My Arguments

Ecclesiastes 9:5, 10 - “The living are conscious that they will die; but as for the dead, they are conscious of nothing at all [...] All that your hand finds to do, do with your very power, for there is no work nor devising nor knowledge nor wisdom in Sheol,* the place to which you are going.”

If the dead are
conscious of nothing, they obviously feel no pain.

Ezekiel 18:4 - “The soul that is sinning—it itself will die."

Here we see two things. Souls are not immortal since they can die and the punishment for sin is death, not eternal torment.


Job 14:13 - “[Job prayed:] Who will grant me this, that thou mayst protect me in hell, and hide me till thy wrath pass, and appoint me a time when thou wilt remember me?

In the Bible, the Hebrew and Greek words often translated “hell” actually refer to the common grave of mankind. For example, when Job suffered a painful illness, he prayed: “I wish you would hide me in my grave.” (Job 14:13, Holy Bible—Easy-to-Read Version) Job wanted to rest, not in a place of torment or alienation from God, but in the grave.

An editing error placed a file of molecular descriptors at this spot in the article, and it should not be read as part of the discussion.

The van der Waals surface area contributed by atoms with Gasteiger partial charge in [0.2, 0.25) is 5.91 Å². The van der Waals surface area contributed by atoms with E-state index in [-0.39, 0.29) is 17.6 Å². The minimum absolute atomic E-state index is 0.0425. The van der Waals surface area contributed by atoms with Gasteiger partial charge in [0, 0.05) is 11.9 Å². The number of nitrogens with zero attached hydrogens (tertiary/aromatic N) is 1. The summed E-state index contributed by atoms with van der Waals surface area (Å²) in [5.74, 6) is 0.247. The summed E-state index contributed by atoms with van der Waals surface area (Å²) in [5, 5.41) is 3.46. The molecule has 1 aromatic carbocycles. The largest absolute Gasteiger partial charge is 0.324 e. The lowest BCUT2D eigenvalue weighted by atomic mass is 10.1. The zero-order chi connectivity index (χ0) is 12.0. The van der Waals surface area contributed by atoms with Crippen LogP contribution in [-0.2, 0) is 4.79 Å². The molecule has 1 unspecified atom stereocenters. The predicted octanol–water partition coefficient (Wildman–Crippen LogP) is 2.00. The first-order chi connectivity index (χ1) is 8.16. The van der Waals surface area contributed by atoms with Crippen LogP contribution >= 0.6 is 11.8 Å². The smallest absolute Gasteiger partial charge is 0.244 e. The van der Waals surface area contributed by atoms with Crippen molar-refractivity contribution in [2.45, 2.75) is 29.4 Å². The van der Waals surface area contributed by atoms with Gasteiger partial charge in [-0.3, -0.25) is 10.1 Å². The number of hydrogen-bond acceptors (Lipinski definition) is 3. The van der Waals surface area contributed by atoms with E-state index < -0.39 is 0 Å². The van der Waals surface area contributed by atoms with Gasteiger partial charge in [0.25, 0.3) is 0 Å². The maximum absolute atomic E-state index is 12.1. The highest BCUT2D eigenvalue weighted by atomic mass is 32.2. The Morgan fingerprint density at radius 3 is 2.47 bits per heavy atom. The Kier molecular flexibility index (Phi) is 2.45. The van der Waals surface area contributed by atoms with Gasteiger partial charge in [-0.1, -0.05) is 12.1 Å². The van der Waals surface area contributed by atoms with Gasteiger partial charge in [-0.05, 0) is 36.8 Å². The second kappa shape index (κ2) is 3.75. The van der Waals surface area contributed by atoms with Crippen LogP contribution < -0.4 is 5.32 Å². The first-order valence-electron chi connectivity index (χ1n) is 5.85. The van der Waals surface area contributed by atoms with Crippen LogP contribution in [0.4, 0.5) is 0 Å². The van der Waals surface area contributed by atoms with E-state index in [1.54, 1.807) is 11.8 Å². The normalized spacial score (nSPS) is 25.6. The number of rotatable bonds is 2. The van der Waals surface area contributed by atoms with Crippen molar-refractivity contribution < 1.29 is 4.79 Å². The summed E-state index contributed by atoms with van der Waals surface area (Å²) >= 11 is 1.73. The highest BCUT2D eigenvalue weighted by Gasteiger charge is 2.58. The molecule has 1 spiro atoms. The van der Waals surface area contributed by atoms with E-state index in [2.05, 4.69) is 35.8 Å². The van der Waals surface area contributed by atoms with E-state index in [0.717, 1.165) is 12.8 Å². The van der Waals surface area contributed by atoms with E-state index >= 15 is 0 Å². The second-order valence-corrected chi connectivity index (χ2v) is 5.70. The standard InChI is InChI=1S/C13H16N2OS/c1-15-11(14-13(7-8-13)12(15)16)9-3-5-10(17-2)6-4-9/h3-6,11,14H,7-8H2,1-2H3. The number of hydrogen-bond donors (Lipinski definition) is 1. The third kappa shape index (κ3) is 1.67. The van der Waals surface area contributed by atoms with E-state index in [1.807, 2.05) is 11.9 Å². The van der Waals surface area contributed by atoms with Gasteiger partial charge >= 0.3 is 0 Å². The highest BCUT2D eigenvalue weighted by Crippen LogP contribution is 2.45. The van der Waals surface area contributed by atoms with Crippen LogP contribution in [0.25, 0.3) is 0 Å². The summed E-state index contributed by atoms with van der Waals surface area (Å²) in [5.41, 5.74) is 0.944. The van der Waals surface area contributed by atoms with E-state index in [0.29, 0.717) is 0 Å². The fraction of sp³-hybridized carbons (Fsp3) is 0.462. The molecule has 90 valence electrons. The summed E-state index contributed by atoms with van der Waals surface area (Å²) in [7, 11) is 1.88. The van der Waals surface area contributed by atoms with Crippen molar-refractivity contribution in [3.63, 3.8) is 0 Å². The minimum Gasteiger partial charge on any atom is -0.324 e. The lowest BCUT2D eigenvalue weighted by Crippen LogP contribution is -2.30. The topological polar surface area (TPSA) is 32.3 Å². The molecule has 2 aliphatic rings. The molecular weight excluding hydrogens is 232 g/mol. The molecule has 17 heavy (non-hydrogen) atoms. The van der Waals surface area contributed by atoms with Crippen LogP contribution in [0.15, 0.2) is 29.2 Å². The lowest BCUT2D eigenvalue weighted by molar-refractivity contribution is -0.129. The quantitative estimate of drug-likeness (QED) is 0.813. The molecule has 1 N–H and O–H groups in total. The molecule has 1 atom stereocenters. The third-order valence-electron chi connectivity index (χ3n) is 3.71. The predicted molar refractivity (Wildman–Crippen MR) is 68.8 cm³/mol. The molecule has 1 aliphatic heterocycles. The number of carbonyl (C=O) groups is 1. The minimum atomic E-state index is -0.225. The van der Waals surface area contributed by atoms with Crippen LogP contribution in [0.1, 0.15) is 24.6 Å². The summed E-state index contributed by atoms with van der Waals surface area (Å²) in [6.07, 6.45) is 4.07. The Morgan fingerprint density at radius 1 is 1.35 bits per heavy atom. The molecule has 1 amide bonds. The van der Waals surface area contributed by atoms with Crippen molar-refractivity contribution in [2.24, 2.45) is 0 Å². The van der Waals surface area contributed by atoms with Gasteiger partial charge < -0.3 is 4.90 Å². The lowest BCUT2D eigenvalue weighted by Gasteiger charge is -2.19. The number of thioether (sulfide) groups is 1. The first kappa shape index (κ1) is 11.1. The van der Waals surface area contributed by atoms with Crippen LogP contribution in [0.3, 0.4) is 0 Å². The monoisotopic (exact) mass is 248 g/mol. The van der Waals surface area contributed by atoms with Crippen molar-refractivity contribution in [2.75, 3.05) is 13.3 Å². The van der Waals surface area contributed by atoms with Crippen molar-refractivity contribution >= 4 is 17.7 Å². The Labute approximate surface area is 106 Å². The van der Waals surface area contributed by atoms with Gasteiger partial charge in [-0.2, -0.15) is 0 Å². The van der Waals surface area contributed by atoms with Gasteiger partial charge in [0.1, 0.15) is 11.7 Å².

Acts 2:25-27 - David speaketh concerning him [Jesus Christ], [...] Because thou wilt not leave my soul in hell, neither wilt thou suffer thine Holy One to see corruption.”

Even Jesus was in hell. Why? He was perfect and never sinned. Because hell is just grave where the dead are.


Revelation 20:13, 14 - “The sea gave up the dead which were in it; and death and hell delivered up the dead which were in them: and they were judged every man according to their works. And death and hell were cast into the lake of fire.

Here we see the Bible hell is not eternal since it delivers up the dead. What does that mean? Resurrection. The dead will leave grave. And notice how hell and lake of fire are mentioned as two different places? Hell (grave) is thrown in the lake of fire which the Bible teaches means the second death, or eternal destruction. Hell is thrown in the lake of fire meaning people won't have to die anymore.


==============================================================

Conclusion

Pro has not given a single Bible verse that proves the wicked are tortured eternally with fire in hell.